Richard Houdek

Long had I admired Alan’s writing style and clear and wise grasp of music, so when, in 1972, in inaugurating plans for an opera symposium as part of San Francisco Opera’s 50th season, I first placed the name Alan Rich at the top of the list of dream participants. I wrote to Alan, relating my admiration for his work in the New York Herald-Tribune, later in New York magazine, and inviting him to travel to the City by the Bay to share his thoughts with others on the present and future of the lyric theater.

Happily, he accepted, joining Bernheimer, Porter and other luminaries of the press who included our local scribes Commanday, Fried, Bloomfield and Von Buchau to help celebrate a season that include three Wagner “Ring” Cycles, “Norma” with Joan Sutherland and the rest of the Sutherland-Bonynge Rat Pack, “Lucia” with Sills and Pavarotti, “L’Africain” boasting Verrett and Domingo who also was our Cavaradossi in the opening “Tosca,” a string of “Aida’s” with myriad debacles and a few triumphs, a “Figaro” glowing with Evans in the title role and colleagues on the cusp of world fame – Te Kanawa, Blegen, Von Stade and Wixell, and finally the American. premiere von Einem’s “Visit of the Old Lady” with that grand dame of the opera stage, Regina Resnick as that lady, in a production staged by Francis Ford Coppola.

Alan was brilliant, as expected and I was thrilled to have him and kept in touch thereafter. A few years later, after I migrated from the public relations department of the opera and landed at California Institute of the Arts in Valencia, near Los Angeles, I found myself involved with a music festival. And since CalArts was thoroughly committed to contemporary arts, I was drawn again to Alan, knowing of his deep interest in the music of our time. This time I called him on the phone, and the invitation was accepted eagerly – the festival was in January when Southern California is temperate, especially compared to the frigidity of New York.

Once there, gleefully surrounded by the au courant efforts of Subotnick, Powell, Cage, Feldman and the others, Alan also took a shine to the rest of the Southland climate. “Ah,” he said, one balmy night over al fresco drinks, this is the way life should be.”

“Well, it’s not impossible,” I replied. “You know, we have this magazine, New West. It’s owned by the same people who have New York, but I don’t believe they’ve discovered the music scene here, or for that matter, music itself. Why, you could be the first bi-coastal critic.”

Alan gave me one of his characteristic long, thoughtful looks, suggesting that it probably was not all that possible, but inwardly suspecting, hoping, otherwise. And indeed, the publishing business was more expansive in those days – it was 1977 – and budgets were more adventurous and flexible.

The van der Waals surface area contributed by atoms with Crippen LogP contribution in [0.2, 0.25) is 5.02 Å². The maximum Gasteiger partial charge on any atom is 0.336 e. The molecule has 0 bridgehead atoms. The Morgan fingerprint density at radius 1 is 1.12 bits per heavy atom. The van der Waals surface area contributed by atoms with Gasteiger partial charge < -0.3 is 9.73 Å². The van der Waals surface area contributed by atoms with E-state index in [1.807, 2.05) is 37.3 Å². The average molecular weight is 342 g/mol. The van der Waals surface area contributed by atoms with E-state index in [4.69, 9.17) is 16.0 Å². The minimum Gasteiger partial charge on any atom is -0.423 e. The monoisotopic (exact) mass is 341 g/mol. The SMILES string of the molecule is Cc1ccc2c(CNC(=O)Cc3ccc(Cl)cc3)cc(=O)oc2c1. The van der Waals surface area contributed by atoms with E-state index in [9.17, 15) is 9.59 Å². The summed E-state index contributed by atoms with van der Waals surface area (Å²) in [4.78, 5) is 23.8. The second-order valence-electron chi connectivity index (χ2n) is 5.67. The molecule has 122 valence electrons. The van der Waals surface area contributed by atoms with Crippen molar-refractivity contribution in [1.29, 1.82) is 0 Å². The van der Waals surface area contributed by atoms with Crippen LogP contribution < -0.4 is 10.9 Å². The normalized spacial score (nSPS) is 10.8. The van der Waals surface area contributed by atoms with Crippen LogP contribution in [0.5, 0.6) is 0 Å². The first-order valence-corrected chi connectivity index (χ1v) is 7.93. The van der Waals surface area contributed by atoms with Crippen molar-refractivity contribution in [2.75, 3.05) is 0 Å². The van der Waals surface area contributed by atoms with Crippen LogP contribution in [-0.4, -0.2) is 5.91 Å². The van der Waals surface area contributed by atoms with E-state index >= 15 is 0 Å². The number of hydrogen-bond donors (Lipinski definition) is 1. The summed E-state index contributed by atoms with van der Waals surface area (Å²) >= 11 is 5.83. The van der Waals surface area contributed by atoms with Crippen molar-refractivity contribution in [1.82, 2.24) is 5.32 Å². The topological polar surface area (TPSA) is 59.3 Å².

Sooner than expected, Alan was one of those jet-setters, much like many of the conductors and other musical artists he was covering, and Los Angeles inaugurated one of its great critical eras – Bernheimer on one side of town, Rich on the other, to match the flexing of its artistic muscles with a succession of stimulating conductors on the Philharmonic podium, the eventual emergence of the fourth largest opera company in America and a concert hall that became the envy of the nation. Through CalArts’ REDCAT downtown, the late Betty Freeman’s salons, a major effort by Esa Pekka Salonen, Ernest Fleischman and the Philharmonic and other platforms, the city became a major bastion of 20th- and 21st-century music to, mirroring its esteemed reputation in contemporary art.
After we left L.A., in 1980, My wife, Peggy, and I greeted Alan, once more in 1989 at our inn, Walker House in Lenox, Mass., where Alan, in addition to marking his 65th birthday with us, displayed his new laptop computer and relished several visits to Tanglewood – of course, to the Festival of Contemporary Music. The post-concert sessions in our parlor, and the breakfast discussions, were memorable to our guests, as well as to us, as Alan placed the music, the composers and the players in perspective. Nevertheless, after the excitement of Tanglewood, Alan was looking forward to returning to Los Angeles, where so much, he believed, was happening, and yet to happen.

Joyfully, Alan Rich was witness to the maturation of a great city of the arts on the move, and will be remembered as part of its greatness.